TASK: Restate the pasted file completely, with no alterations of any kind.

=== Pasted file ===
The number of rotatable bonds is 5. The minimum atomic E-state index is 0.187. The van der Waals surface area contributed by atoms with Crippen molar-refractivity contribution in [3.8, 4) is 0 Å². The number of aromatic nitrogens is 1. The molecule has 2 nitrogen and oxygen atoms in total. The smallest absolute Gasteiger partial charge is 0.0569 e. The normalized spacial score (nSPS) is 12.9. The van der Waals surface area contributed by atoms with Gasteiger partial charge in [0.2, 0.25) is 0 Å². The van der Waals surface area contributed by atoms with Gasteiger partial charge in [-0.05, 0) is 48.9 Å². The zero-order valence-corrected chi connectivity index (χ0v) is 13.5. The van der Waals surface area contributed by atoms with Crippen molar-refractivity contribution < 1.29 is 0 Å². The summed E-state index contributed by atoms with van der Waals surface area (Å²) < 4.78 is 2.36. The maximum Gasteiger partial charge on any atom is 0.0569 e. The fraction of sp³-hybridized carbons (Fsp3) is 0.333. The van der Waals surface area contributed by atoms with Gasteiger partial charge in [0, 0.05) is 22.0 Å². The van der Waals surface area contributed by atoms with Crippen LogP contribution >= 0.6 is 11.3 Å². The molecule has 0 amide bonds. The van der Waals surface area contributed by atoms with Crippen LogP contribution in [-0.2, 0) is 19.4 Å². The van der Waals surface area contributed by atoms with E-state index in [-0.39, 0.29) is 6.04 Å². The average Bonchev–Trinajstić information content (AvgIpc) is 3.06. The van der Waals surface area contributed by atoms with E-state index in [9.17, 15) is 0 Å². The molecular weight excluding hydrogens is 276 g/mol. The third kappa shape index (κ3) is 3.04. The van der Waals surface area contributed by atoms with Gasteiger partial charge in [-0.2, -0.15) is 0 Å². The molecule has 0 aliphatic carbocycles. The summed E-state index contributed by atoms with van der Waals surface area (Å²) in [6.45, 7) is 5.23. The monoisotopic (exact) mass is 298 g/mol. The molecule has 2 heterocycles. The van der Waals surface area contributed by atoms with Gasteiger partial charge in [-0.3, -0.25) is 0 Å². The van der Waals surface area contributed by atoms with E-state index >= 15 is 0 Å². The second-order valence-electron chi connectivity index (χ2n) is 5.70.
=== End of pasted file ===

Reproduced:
The number of rotatable bonds is 5. The minimum atomic E-state index is 0.187. The van der Waals surface area contributed by atoms with Crippen molar-refractivity contribution in [3.8, 4) is 0 Å². The number of aromatic nitrogens is 1. The molecule has 2 nitrogen and oxygen atoms in total. The smallest absolute Gasteiger partial charge is 0.0569 e. The normalized spacial score (nSPS) is 12.9. The van der Waals surface area contributed by atoms with Gasteiger partial charge in [0.2, 0.25) is 0 Å². The van der Waals surface area contributed by atoms with Gasteiger partial charge in [-0.05, 0) is 48.9 Å². The zero-order valence-corrected chi connectivity index (χ0v) is 13.5. The van der Waals surface area contributed by atoms with Crippen molar-refractivity contribution < 1.29 is 0 Å². The summed E-state index contributed by atoms with van der Waals surface area (Å²) < 4.78 is 2.36. The maximum Gasteiger partial charge on any atom is 0.0569 e. The fraction of sp³-hybridized carbons (Fsp3) is 0.333. The van der Waals surface area contributed by atoms with Gasteiger partial charge in [0, 0.05) is 22.0 Å². The van der Waals surface area contributed by atoms with Crippen LogP contribution >= 0.6 is 11.3 Å². The molecule has 0 amide bonds. The van der Waals surface area contributed by atoms with Crippen LogP contribution in [-0.2, 0) is 19.4 Å². The van der Waals surface area contributed by atoms with E-state index in [-0.39, 0.29) is 6.04 Å². The average Bonchev–Trinajstić information content (AvgIpc) is 3.06. The van der Waals surface area contributed by atoms with E-state index in [9.17, 15) is 0 Å². The molecular weight excluding hydrogens is 276 g/mol. The third kappa shape index (κ3) is 3.04. The van der Waals surface area contributed by atoms with Gasteiger partial charge in [-0.2, -0.15) is 0 Å². The molecule has 0 aliphatic carbocycles. The summed E-state index contributed by atoms with van der Waals surface area (Å²) in [6.45, 7) is 5.23. The monoisotopic (exact) mass is 298 g/mol. The molecule has 2 heterocycles. The van der Waals surface area contributed by atoms with Gasteiger partial charge in [-0.3, -0.25) is 0 Å². The van der Waals surface area contributed by atoms with E-state index >= 15 is 0 Å². The second-order valence-electron chi connectivity index (χ2n) is 5.70.